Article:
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Bar owners say city's plan to reopen will harm musicians

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Posted at 6:04 PM, Apr 23, 2020
and last updated 2020-04-23 19:30:31-04

NASHVILLE, Tenn. — Some Nashville hospitality businesses are reacting to the news of a phased opening released by Mayor John Cooper Thursday morning.

The opening plan lays out when restaurants and bars will be allowed to open and how the rules will impact each stage of the plan.

Business owners across Nashville began poring over the the plan shortly after it was released, and the owners of one downtown bar had some feedback.

"It seems rather odd that you can have people in a place but you cannot have musicians," said Brenda Sanderson, one of the owners of Legends Corner on Broadway.

Both Brenda and Ruble Sanderson, her husband, said they're appreciative of the plan to reopen, but believe musicians should be allowed to play earlier than the third phase, which could be weeks out.

"What we hope happens is to be able to open and people come in that want to nobody's pressuring anyone to come in. So, they can make their own decisions. We will take every safeguard we can possibly take to make sure it's safe for our staff, for our customers," she said.

Sanderson said bar owners were meeting to talk about the phases and would come up with some feedback for the mayor's office. They said many bar owners plan to hire full time cleaning workers to constantly wipe down surfaces once they open.

"We all have the same goals. Just try to get back open and try to get our staff and musicians back working," she said.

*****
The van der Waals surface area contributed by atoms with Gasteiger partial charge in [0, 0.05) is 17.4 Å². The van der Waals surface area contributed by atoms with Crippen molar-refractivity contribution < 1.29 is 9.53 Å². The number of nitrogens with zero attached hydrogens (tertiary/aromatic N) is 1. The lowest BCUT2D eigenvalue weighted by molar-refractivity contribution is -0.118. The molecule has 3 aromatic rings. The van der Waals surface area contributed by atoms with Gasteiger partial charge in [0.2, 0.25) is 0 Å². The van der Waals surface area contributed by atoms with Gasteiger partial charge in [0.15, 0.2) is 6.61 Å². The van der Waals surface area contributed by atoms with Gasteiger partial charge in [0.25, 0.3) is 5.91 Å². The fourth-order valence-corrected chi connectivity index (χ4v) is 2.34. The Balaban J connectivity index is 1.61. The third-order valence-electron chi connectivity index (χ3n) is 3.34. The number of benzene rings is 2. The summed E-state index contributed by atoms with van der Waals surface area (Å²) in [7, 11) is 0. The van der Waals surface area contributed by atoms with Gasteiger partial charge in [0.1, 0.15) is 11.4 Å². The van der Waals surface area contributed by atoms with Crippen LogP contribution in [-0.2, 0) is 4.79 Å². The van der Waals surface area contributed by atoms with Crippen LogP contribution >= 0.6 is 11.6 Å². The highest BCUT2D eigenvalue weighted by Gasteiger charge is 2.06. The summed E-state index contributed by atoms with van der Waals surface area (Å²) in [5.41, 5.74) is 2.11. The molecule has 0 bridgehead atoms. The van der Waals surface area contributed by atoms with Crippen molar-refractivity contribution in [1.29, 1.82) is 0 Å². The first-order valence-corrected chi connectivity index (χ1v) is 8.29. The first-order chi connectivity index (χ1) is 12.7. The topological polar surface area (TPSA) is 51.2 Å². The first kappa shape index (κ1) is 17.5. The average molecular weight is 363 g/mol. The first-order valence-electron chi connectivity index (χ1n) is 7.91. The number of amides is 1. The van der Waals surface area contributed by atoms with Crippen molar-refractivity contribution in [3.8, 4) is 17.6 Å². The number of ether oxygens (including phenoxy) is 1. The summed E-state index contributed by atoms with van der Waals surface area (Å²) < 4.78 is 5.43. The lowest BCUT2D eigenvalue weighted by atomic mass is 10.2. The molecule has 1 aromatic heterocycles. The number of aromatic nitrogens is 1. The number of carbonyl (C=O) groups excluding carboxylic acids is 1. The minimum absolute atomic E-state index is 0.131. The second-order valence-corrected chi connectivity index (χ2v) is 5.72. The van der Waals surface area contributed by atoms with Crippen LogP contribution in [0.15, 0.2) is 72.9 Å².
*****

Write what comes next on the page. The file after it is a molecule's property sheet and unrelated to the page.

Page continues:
Ruble added musicians are the reason for Nashville's success as a tourist destination.

"We're the only state in the United States, probably the whole world, that has the quality of entertainment that we offer and it's all free," he said. "That's what brings the people here and the conventions here. It's because Nashville is a fun place to visit. Take the musicians away and it wouldn't be that way."

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According to the World Health Organization, coronaviruses (CoV) are a large family of viruses that cause illness ranging from the common cold to more severe diseases. Examples include the Middle East Respiratory Syndrome (MERS-CoV) and Severe Acute Respiratory Syndrome (SARS-CoV). A novel coronavirus (nCoV) is a new strain that has not been previously identified in humans. COVID-19 stands for "Coronavirus disease 2019," which is when this strain of the coronavirus was discovered.

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The CDC says patients confirmed to have the 2019-nCoV reportedly had mild to severe respiratory illness with:

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